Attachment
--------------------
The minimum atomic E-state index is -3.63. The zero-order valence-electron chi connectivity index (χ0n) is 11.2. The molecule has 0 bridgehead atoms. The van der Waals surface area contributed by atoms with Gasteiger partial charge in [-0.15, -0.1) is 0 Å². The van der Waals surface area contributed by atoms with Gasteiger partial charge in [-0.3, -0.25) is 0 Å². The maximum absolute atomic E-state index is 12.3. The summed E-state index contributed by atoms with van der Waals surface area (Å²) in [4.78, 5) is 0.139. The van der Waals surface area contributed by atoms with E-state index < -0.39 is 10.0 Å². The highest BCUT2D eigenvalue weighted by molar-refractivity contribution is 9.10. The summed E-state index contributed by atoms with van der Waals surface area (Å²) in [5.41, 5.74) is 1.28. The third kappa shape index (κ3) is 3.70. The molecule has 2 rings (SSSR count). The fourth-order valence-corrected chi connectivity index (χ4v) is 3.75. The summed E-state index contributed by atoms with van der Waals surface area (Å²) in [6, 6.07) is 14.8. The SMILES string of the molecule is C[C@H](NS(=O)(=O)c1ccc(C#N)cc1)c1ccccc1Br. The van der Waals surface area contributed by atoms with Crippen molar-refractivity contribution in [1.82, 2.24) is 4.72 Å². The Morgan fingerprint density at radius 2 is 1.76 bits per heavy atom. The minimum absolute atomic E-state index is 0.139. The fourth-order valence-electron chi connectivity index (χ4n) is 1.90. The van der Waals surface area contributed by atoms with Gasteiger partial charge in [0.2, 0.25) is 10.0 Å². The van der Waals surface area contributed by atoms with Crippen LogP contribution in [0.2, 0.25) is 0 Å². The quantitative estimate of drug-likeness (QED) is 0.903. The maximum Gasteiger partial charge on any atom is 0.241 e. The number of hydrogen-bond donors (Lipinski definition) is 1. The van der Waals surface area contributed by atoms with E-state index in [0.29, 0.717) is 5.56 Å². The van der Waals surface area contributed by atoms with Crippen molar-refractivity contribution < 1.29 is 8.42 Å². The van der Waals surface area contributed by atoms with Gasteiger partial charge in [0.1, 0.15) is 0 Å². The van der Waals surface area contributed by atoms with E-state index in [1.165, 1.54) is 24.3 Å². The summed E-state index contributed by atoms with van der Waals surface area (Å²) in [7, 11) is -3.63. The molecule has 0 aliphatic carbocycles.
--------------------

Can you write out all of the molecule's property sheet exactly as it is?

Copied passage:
The minimum atomic E-state index is -3.63. The zero-order valence-electron chi connectivity index (χ0n) is 11.2. The molecule has 0 bridgehead atoms. The van der Waals surface area contributed by atoms with Gasteiger partial charge in [-0.15, -0.1) is 0 Å². The van der Waals surface area contributed by atoms with Gasteiger partial charge in [-0.3, -0.25) is 0 Å². The maximum absolute atomic E-state index is 12.3. The summed E-state index contributed by atoms with van der Waals surface area (Å²) in [4.78, 5) is 0.139. The van der Waals surface area contributed by atoms with E-state index < -0.39 is 10.0 Å². The highest BCUT2D eigenvalue weighted by molar-refractivity contribution is 9.10. The summed E-state index contributed by atoms with van der Waals surface area (Å²) in [5.41, 5.74) is 1.28. The third kappa shape index (κ3) is 3.70. The molecule has 2 rings (SSSR count). The fourth-order valence-corrected chi connectivity index (χ4v) is 3.75. The summed E-state index contributed by atoms with van der Waals surface area (Å²) in [6, 6.07) is 14.8. The SMILES string of the molecule is C[C@H](NS(=O)(=O)c1ccc(C#N)cc1)c1ccccc1Br. The van der Waals surface area contributed by atoms with Crippen molar-refractivity contribution in [1.82, 2.24) is 4.72 Å². The Morgan fingerprint density at radius 2 is 1.76 bits per heavy atom. The minimum absolute atomic E-state index is 0.139. The fourth-order valence-electron chi connectivity index (χ4n) is 1.90. The van der Waals surface area contributed by atoms with Gasteiger partial charge in [0.2, 0.25) is 10.0 Å². The van der Waals surface area contributed by atoms with Crippen LogP contribution in [0.2, 0.25) is 0 Å². The quantitative estimate of drug-likeness (QED) is 0.903. The maximum Gasteiger partial charge on any atom is 0.241 e. The number of hydrogen-bond donors (Lipinski definition) is 1. The van der Waals surface area contributed by atoms with E-state index in [0.29, 0.717) is 5.56 Å². The van der Waals surface area contributed by atoms with Crippen molar-refractivity contribution < 1.29 is 8.42 Å². The van der Waals surface area contributed by atoms with Gasteiger partial charge in [0.1, 0.15) is 0 Å². The van der Waals surface area contributed by atoms with E-state index in [1.165, 1.54) is 24.3 Å². The summed E-state index contributed by atoms with van der Waals surface area (Å²) in [7, 11) is -3.63. The molecule has 0 aliphatic carbocycles.